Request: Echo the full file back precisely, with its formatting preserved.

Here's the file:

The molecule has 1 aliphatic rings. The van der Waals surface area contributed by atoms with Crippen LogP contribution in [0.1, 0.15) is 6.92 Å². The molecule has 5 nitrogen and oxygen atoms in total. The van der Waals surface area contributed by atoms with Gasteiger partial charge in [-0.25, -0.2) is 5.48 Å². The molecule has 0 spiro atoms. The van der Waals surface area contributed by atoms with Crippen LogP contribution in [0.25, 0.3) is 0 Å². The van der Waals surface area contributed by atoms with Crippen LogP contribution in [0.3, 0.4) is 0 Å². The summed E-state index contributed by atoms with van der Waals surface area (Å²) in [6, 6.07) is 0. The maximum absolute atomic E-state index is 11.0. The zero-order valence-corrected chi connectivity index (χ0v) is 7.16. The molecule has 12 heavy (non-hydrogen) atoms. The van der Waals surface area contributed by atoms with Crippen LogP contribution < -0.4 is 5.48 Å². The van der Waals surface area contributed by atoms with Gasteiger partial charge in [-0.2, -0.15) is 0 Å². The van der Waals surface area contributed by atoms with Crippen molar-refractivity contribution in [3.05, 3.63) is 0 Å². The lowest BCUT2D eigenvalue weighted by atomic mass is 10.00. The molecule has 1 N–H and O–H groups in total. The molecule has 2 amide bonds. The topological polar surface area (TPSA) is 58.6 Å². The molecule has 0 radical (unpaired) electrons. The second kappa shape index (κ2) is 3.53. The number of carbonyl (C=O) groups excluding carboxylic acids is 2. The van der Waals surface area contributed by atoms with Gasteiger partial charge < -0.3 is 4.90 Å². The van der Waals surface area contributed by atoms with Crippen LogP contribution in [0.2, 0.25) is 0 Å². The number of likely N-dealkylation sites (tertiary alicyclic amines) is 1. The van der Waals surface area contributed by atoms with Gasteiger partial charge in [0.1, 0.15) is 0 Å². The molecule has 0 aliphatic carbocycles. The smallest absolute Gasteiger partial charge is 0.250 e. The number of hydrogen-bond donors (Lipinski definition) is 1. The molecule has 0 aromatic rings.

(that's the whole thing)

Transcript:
The molecule has 1 aliphatic rings. The van der Waals surface area contributed by atoms with Crippen LogP contribution in [0.1, 0.15) is 6.92 Å². The molecule has 5 nitrogen and oxygen atoms in total. The van der Waals surface area contributed by atoms with Gasteiger partial charge in [-0.25, -0.2) is 5.48 Å². The molecule has 0 spiro atoms. The van der Waals surface area contributed by atoms with Crippen LogP contribution in [0.25, 0.3) is 0 Å². The van der Waals surface area contributed by atoms with Crippen LogP contribution in [0.3, 0.4) is 0 Å². The summed E-state index contributed by atoms with van der Waals surface area (Å²) in [6, 6.07) is 0. The maximum absolute atomic E-state index is 11.0. The zero-order valence-corrected chi connectivity index (χ0v) is 7.16. The molecule has 12 heavy (non-hydrogen) atoms. The van der Waals surface area contributed by atoms with Crippen LogP contribution < -0.4 is 5.48 Å². The van der Waals surface area contributed by atoms with Gasteiger partial charge in [-0.2, -0.15) is 0 Å². The van der Waals surface area contributed by atoms with Crippen molar-refractivity contribution in [3.05, 3.63) is 0 Å². The lowest BCUT2D eigenvalue weighted by atomic mass is 10.00. The molecule has 1 N–H and O–H groups in total. The molecule has 2 amide bonds. The topological polar surface area (TPSA) is 58.6 Å². The molecule has 0 radical (unpaired) electrons. The second kappa shape index (κ2) is 3.53. The number of carbonyl (C=O) groups excluding carboxylic acids is 2. The van der Waals surface area contributed by atoms with Gasteiger partial charge < -0.3 is 4.90 Å². The van der Waals surface area contributed by atoms with Crippen LogP contribution in [0.2, 0.25) is 0 Å². The number of likely N-dealkylation sites (tertiary alicyclic amines) is 1. The van der Waals surface area contributed by atoms with Gasteiger partial charge in [0.1, 0.15) is 0 Å². The molecule has 0 aliphatic carbocycles. The smallest absolute Gasteiger partial charge is 0.250 e. The number of hydrogen-bond donors (Lipinski definition) is 1. The molecule has 0 aromatic rings.